You're right, as an exhibition piece it would had been quite an attraction. But it was not up to the Bristol company to decide her fate.
During and after the war, most British aviation development was managed by the government. The Brabazon was the result of a committee which set the goal to develop a transatlantic airliner with 1943 technology, not by a company and its technological visionaries. If you had asked people like Willy Messerschmitt in 1943 how the future airliner would look like, he would had basically described a Boeing 707: Swept wings, turbojet engines, pressurized cabin for about 100 passengers. But Government bureaucrats put the goal for the Brabazon quite differently, and the result was technically obsolete by the time it took to the air. Even before the Brabazon flew first on September 4, 1949, the de Havilland Comet had already flown on July 27, 1949 and was on its way to revolutionize air travel. Its development had started later and was directed by engineers, not bureaucrats.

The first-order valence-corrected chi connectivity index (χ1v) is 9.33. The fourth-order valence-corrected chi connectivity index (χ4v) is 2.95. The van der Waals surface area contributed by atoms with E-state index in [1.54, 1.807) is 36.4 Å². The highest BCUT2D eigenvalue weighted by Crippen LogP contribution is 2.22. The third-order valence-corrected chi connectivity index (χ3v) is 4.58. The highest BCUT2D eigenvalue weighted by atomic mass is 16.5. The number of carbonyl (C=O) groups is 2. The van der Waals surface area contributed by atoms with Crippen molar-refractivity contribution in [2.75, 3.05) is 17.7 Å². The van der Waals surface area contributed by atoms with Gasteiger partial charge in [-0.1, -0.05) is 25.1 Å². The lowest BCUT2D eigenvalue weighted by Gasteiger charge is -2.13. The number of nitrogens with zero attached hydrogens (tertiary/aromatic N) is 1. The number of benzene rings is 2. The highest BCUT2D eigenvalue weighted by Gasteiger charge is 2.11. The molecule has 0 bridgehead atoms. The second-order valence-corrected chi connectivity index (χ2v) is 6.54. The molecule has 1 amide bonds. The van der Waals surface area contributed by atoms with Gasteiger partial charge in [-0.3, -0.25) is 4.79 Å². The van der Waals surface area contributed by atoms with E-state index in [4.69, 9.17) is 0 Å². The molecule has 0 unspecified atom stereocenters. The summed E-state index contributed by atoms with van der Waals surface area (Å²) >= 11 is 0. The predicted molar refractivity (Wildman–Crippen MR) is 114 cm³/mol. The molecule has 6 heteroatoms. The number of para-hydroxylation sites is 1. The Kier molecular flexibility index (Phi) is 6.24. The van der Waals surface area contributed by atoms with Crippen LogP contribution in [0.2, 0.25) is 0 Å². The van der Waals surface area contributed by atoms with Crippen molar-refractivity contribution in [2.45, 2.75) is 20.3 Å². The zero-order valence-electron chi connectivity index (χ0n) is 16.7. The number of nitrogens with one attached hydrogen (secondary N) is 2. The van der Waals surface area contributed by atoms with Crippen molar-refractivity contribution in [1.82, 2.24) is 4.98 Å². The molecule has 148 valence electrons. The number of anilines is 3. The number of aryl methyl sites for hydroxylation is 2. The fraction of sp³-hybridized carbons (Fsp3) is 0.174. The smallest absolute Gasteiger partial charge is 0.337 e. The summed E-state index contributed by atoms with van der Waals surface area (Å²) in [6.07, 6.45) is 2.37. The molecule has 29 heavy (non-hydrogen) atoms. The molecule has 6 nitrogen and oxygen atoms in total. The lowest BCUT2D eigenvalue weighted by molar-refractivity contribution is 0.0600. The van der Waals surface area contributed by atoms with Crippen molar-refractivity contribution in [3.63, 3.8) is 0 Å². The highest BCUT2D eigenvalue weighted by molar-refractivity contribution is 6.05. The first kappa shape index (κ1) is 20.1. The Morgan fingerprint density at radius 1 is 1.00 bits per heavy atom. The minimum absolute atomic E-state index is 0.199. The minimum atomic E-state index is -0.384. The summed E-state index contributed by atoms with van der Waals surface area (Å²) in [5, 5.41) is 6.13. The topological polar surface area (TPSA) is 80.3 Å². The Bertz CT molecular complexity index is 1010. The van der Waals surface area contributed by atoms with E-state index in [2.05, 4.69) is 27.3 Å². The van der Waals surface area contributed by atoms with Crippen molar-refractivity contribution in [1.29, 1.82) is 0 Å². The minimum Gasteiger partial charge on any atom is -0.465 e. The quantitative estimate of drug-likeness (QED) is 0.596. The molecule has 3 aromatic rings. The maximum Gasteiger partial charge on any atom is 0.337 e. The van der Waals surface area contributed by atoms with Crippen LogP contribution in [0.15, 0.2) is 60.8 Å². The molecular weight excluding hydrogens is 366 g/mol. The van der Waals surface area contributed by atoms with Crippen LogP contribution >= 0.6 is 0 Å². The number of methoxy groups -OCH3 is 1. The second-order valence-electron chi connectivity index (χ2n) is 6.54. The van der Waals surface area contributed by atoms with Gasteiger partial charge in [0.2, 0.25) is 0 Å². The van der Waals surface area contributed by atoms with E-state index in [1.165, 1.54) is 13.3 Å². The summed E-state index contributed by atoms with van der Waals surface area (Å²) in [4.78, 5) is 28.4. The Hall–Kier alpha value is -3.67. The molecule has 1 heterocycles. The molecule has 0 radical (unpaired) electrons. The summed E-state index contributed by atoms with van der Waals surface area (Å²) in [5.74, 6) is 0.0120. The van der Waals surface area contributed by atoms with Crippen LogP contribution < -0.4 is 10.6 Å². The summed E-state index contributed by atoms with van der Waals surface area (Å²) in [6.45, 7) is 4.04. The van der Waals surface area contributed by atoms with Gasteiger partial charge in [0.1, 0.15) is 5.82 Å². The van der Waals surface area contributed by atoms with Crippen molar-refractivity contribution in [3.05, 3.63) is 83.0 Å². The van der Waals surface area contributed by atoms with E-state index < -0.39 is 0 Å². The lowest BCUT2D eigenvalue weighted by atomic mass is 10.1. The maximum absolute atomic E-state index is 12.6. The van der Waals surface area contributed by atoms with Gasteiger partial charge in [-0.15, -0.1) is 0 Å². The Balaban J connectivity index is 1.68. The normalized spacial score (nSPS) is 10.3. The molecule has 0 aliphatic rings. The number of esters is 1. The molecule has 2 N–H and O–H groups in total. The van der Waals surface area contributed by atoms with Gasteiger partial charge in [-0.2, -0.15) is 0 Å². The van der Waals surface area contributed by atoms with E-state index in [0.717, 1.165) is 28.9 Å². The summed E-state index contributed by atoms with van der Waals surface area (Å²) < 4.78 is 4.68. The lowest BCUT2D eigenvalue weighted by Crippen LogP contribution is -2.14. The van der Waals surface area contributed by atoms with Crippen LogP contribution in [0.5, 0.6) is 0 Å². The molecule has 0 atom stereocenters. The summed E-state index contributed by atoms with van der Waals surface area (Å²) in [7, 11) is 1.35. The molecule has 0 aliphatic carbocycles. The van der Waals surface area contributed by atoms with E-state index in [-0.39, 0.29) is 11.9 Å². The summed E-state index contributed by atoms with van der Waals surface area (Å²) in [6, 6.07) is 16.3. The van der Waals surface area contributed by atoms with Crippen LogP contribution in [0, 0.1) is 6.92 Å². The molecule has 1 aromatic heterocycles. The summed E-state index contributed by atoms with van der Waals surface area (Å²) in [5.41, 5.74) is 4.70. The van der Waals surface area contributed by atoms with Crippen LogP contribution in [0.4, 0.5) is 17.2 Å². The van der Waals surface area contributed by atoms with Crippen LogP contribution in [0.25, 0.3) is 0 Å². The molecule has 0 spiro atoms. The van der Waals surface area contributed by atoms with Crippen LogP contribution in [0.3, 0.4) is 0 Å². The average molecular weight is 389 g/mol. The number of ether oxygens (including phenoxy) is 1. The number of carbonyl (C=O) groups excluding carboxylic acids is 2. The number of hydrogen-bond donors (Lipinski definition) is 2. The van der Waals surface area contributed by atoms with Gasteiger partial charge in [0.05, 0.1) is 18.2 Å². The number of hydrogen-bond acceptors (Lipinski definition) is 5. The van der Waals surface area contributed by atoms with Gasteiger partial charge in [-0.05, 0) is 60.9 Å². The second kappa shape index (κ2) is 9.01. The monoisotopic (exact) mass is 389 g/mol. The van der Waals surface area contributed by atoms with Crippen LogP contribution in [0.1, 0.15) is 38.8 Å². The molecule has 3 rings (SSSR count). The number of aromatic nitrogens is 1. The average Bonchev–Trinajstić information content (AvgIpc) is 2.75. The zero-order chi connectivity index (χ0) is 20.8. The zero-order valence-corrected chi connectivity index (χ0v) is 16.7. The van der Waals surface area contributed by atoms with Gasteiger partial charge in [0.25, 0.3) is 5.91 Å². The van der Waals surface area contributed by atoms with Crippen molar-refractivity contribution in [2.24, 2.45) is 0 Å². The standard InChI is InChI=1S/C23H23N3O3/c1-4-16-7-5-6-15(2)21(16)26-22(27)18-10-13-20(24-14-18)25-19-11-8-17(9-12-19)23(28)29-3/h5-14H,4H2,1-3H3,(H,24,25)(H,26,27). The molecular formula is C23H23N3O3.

When that became obvious, the bureaucracy felt too embarrassed to keep the Brabazon around. The situation was similar to Beechcraft and the Starship: Burt Rutan's 85% scale prototype was cut into pieces out of spite when it became eventually clear even for Beechcraft's board just what a turkey it was. The same fate befell the Brabazon.
But its legacy for Bristol is still very positive - without the Brabazon, it would certainly not employ as many people in aerospace as it does up to this day.